Mount Mitchell is the highest peak of the Appalachian Mountains and the highest peak in mainland eastern North America. It is located near Burnsville in North Carolina, it is surrounded by the Pisgah National Forest. Mount Mitchell's elevation is 6,684 feet above sea level; the peak is the highest mountain in the United States east of the Mississippi River, the highest in all of eastern North America south of the Arctic Cordillera. The nearest higher peaks are in the Black Hills of South Dakota and the highland foothills of Colorado; the mountain's topographic isolation is calculated from the nearest discernible single higher point: Lone Butte, 1,189 miles away in southwestern Colorado. The mountain known as Black Dome for its rounded shape, was named after Elisha Mitchell, a professor at the University of North Carolina, who first explored the Black Mountain region in 1835, determined that the height of the range exceeded by several hundred feet that of Mount Washington in New Hampshire thought at the time to be the highest point east of the Rocky Mountains.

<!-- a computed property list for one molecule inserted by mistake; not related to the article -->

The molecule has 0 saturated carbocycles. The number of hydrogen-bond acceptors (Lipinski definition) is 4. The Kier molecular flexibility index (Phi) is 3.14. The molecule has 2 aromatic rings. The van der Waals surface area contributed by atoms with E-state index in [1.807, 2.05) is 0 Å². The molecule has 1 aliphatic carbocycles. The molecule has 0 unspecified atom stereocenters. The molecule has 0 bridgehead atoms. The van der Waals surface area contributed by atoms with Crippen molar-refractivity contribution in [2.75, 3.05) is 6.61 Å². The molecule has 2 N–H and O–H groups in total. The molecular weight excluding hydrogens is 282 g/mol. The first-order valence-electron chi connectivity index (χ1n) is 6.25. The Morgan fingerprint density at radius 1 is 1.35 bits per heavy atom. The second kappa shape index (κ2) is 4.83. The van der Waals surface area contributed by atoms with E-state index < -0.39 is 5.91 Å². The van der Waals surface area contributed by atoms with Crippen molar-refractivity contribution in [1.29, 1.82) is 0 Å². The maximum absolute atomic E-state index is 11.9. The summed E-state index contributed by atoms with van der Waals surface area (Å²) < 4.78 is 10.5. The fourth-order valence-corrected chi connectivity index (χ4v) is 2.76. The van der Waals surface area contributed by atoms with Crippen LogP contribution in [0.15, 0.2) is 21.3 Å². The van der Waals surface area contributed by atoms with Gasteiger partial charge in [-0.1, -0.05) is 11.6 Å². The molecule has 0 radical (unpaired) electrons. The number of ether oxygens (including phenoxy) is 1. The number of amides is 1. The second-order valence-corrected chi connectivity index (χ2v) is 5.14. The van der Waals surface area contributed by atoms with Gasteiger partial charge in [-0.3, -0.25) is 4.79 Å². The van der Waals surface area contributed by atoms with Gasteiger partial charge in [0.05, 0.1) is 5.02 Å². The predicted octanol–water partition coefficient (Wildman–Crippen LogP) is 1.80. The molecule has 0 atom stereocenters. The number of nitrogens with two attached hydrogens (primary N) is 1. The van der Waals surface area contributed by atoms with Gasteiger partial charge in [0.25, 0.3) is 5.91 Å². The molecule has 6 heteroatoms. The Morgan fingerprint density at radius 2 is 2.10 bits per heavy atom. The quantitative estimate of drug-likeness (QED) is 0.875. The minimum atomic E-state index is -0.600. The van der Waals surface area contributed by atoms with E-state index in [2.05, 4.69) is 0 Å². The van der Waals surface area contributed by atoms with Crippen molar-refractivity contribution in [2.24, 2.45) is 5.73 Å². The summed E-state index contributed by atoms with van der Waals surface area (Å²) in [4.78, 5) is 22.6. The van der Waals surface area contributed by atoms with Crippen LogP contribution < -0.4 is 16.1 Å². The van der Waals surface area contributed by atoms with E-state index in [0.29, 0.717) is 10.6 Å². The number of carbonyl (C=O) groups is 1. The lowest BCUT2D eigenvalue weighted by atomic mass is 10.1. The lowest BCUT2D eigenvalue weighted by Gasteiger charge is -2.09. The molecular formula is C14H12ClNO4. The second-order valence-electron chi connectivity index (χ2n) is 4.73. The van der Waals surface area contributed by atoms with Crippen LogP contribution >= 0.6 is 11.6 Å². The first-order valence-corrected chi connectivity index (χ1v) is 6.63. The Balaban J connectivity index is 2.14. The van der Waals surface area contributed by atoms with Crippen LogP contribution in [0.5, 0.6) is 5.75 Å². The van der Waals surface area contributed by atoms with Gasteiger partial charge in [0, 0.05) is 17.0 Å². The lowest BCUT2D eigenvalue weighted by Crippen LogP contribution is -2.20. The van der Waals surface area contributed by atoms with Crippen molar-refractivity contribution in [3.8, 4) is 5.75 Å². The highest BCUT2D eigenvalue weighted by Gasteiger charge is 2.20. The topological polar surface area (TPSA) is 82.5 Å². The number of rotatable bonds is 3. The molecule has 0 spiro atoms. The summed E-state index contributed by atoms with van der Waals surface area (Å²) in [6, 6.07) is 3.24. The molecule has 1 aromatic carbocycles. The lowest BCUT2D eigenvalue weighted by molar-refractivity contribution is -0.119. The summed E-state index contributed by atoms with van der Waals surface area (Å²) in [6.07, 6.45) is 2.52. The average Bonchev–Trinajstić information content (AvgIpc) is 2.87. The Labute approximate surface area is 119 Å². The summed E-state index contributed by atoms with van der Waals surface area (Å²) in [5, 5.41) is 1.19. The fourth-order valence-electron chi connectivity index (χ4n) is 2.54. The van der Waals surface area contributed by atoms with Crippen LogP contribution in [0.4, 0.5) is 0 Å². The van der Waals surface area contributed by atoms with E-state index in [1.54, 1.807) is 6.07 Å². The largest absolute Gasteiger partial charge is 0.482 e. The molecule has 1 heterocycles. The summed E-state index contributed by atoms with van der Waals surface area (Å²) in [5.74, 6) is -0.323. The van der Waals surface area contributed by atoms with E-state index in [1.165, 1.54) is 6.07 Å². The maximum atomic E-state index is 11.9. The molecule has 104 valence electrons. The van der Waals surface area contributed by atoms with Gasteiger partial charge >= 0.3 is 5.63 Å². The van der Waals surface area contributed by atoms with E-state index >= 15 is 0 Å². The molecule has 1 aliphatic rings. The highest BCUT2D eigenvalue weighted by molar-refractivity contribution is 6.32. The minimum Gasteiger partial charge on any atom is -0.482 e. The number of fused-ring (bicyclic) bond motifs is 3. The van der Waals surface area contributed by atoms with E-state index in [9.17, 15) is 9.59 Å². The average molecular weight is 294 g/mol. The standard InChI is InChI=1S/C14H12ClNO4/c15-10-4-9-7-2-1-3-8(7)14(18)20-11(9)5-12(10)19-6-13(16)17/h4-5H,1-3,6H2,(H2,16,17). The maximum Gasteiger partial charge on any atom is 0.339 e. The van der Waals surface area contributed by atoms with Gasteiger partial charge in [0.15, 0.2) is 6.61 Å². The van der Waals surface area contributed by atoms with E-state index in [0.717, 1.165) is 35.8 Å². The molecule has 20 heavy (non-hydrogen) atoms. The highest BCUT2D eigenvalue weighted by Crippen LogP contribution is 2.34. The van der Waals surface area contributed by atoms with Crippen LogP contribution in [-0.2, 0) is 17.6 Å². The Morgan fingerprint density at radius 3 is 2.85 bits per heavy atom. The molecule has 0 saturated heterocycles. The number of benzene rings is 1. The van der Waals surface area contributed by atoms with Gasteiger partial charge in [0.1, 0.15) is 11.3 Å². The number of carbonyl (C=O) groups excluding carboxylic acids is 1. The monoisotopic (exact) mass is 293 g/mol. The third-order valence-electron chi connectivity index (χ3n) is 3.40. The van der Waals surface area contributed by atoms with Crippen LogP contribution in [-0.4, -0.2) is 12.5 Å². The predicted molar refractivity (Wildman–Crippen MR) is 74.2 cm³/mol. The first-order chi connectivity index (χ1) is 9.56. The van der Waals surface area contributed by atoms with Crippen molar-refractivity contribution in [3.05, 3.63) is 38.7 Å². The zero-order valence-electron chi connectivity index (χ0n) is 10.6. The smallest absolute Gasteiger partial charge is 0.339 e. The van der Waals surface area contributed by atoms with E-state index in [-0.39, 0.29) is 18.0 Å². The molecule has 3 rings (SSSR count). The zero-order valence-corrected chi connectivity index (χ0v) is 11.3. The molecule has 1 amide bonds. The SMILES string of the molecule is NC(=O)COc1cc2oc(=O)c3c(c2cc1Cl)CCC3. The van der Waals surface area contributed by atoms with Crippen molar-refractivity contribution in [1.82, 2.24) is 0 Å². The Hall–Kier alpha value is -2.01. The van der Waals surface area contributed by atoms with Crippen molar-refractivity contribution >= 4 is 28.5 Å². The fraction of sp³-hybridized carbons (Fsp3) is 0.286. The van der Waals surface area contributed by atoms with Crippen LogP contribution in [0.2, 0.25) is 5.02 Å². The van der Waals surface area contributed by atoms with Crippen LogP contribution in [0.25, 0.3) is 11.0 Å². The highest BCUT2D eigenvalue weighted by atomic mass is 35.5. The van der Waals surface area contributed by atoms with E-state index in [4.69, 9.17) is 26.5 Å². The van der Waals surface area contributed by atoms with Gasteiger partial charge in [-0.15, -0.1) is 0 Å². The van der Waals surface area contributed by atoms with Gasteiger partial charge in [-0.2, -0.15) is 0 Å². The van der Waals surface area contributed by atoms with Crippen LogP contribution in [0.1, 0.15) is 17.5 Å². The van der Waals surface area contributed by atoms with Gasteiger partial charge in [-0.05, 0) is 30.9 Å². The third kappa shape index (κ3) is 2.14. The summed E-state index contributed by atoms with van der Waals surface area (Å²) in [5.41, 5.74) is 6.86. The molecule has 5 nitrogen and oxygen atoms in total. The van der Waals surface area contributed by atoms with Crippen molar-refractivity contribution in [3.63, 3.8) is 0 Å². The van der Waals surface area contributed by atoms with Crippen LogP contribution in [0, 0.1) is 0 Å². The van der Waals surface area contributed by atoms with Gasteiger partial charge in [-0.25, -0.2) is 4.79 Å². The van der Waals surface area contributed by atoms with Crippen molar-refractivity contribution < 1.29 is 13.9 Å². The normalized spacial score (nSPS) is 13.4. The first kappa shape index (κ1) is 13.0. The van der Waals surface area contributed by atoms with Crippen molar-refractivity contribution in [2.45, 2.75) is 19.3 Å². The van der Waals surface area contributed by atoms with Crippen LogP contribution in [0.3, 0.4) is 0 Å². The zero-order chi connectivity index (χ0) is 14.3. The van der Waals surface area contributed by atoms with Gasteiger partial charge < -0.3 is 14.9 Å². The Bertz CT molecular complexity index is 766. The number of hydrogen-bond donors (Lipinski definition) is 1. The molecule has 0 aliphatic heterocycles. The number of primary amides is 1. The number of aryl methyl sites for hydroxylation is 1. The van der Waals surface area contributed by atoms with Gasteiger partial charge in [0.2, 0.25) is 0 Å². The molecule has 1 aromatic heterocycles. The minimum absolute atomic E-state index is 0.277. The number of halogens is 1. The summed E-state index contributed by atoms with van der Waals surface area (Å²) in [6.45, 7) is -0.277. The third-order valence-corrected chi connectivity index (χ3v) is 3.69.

Mitchell fell to his death at nearby Mitchell Falls in 1857, having returned to verify his earlier measurements. A 4.6-mile road connects the scenic Blue Ridge Parkway to a parking lot where a steep paved 980-foot trail leads through a conifer forest to the summit. The 40-foot stone observation tower on the summit was torn down in late 2006. A new observation deck was constructed and opened to visitors in January 2009. On the summit is the tomb of Dr. Mitchell. Mount Mitchell was formed during the Precambrian when marine deposits were metamorphosed into gneiss and schist; these metasedimentary rocks were uplifted during the Alleghenian orogeny. The soils are well drained, dark brown and stony with fine-earth material ranging in texture from sandy clay loam to loam or sandy loam; the mountain's summit is coated in a dense stand of Southern Appalachian spruce-fir forest, which consists of two evergreen species— the red spruce and the Fraser fir. Most of the mature Fraser firs, were killed off by the non-native Balsam woolly adelgid in the latter half of the 20th century.